Council member Philip Kingston posted Sunday on Facebook that a judge had refused to sign a warrant that would have allowed police to arrest Officer Amber Guyger on a manslaughter charge. Kingston wrote that the judge, whom he did not identify, would not sign the warrant because murder was the appropriate charge...
Cruz, O'Rourke rev up post-Labor Day campaigns in battleground Harris County (Texas Tribune)
U.S. Sen. Ted Cruz, R-Texas, and Democratic challenger Beto O’Rourke kicked off their post-Labor Day campaigns Saturday in Harris County, rallying supporters for the two-month home stretch of their race in the state’s biggest battleground county.
Cruz made two boisterous stops in the Republican-friendly suburbs of Houston, while O’Rourke, an El Paso congressman, staged a massive rally in the city. The events were the first in Texas by Cruz and O’Rourke since Labor Day, the traditional ramp-up time ahead of the November elections.
“Whatever you’re doing do, please do more of it,” O’Rourke told supporters packed in to the Houston Stampede Event Center, a 12-mile drive from where Cruz first campaigned Saturday in the area. “Not a single one of us wants to wake up with anything other than a hangover from celebrating a victory on the 7th of November."...
Before Robert Duncan resigned, tensions simmered with Texas Tech regents for months (Texas Tribune)
A widely respected former state lawmaker, Robert Duncan, now has another “former” position to his name: As of Sept. 1, he’s officially out as chancellor of the Texas Tech University System.
Duncan abruptly announced on Aug. 13 that he would retire, explaining only that at 65, it was time to “move on and begin to tackle new challenges.” The surprise decision sent reverberations across Tech System campuses and down Austin’s Congress Avenue — and a cloud of confusion has lingered for weeks over his departure.
Former colleagues and Tech supporters, who view Duncan’s ethics as beyond reproach, wondered why he left so suddenly, and whether he had been forced out...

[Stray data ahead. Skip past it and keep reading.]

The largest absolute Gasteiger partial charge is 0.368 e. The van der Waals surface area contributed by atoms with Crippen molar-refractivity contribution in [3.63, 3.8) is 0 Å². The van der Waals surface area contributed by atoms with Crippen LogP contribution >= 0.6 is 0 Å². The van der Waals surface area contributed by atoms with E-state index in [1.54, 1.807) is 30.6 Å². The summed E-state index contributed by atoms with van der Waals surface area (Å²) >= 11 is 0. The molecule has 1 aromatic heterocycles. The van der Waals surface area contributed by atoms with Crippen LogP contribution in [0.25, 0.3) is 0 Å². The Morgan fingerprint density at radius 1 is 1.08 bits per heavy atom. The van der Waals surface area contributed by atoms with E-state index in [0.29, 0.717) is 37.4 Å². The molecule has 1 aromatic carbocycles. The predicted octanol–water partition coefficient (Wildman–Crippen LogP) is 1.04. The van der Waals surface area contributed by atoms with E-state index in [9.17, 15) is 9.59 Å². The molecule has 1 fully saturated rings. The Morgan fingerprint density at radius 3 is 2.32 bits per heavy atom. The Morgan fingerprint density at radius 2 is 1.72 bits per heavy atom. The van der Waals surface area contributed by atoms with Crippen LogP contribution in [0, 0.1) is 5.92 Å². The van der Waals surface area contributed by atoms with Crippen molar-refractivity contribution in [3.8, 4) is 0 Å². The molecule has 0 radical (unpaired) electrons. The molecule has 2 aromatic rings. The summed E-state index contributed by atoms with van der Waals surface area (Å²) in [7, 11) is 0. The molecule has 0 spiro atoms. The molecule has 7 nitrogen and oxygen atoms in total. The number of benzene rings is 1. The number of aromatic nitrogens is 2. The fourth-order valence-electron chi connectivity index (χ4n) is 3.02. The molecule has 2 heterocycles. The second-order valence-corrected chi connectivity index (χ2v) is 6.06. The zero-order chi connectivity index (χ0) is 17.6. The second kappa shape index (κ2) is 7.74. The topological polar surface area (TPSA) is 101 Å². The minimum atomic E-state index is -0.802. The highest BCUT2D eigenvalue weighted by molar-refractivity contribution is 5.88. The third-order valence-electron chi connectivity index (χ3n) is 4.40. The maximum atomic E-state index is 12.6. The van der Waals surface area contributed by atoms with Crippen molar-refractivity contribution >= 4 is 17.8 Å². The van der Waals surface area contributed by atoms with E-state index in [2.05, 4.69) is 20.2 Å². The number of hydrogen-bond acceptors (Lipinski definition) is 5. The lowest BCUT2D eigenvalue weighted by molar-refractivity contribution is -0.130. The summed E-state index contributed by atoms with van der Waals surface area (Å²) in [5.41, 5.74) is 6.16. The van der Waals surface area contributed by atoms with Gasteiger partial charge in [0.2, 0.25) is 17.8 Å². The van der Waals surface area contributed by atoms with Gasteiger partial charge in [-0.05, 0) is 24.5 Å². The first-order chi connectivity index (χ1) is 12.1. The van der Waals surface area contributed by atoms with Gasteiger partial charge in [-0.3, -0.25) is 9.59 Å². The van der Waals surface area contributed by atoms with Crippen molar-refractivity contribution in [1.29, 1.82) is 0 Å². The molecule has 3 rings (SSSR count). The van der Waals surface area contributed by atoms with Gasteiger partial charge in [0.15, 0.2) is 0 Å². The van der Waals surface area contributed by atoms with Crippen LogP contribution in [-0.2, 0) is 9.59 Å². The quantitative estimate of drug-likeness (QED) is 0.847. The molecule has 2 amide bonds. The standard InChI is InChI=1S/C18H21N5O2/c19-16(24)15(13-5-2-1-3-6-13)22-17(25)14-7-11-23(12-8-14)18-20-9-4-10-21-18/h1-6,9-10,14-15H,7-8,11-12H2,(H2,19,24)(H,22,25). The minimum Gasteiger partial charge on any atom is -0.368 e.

States loom as a regulatory threat to tech giants (Wall Street Journal)
State attorneys general are emerging as a new regulatory threat to the U.S. companies that dominate the internet. State officials are raising risks for companies such as Facebook Inc., Twitter Inc. and Alphabet Inc.’s Google as the states begin piecing together a coordinated legal strategy for confronting the firms over alleged antitrust violations and data-privacy abuses, and over what some Republicans say is a suppression of conservative speech. Tensions have been simmering for months, but they surfaced publicly last week when the Justice Department said U.S. Attorney General Jeff Sessions would meet with several state attorneys general later this month to discuss a “growing concern” that the companies are hurting competition and “stifling the free exchange of ideas” on their platforms.
The announcement—released amid last week’s congressional hearings into the practices of Facebook and Twitter—shed little light on who was raising the concerns or what remedies might be under consideration. But recent comments by several of the state attorneys general suggest they are actively exploring an antitrust investigation and hope to enlist Washington. “I think the companies are too big, and they need to be broken up,” Republican Louisiana Attorney General Jeff Landry said Thursday in a radio interview. Twenty years ago, Microsoft Corp. faced lengthy antitrust litigation brought by about 20 state attorneys general, along with the Justice Department. So far, the current generation of internet giants have largely avoided antitrust enforcement action in the U.S., even as the European Union has imposed multibillion-dollar fines on Google for alleged abuses involving its search function and Android mobile-phone system. And yet, the U.S. regulatory environment is growing considerably less friendly to tech...